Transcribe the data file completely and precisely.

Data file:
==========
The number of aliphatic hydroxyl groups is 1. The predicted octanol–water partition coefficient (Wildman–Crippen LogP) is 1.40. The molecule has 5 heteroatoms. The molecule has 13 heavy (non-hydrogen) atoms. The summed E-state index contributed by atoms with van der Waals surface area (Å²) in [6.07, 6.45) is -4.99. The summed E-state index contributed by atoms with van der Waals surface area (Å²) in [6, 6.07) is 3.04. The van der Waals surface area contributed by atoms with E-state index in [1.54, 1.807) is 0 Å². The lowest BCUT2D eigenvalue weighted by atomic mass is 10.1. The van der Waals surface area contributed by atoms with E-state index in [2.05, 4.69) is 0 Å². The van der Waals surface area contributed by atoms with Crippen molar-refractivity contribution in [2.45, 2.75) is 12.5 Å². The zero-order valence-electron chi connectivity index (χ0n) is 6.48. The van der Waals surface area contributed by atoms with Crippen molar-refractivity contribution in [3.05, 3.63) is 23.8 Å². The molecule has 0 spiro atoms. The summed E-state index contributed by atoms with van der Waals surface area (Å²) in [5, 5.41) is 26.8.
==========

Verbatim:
The number of aliphatic hydroxyl groups is 1. The predicted octanol–water partition coefficient (Wildman–Crippen LogP) is 1.40. The molecule has 5 heteroatoms. The molecule has 13 heavy (non-hydrogen) atoms. The summed E-state index contributed by atoms with van der Waals surface area (Å²) in [6.07, 6.45) is -4.99. The summed E-state index contributed by atoms with van der Waals surface area (Å²) in [6, 6.07) is 3.04. The van der Waals surface area contributed by atoms with E-state index in [1.54, 1.807) is 0 Å². The lowest BCUT2D eigenvalue weighted by atomic mass is 10.1. The van der Waals surface area contributed by atoms with E-state index in [2.05, 4.69) is 0 Å². The van der Waals surface area contributed by atoms with Crippen molar-refractivity contribution in [2.45, 2.75) is 12.5 Å². The zero-order valence-electron chi connectivity index (χ0n) is 6.48. The van der Waals surface area contributed by atoms with Crippen molar-refractivity contribution in [3.05, 3.63) is 23.8 Å². The molecule has 0 spiro atoms. The summed E-state index contributed by atoms with van der Waals surface area (Å²) in [5, 5.41) is 26.8.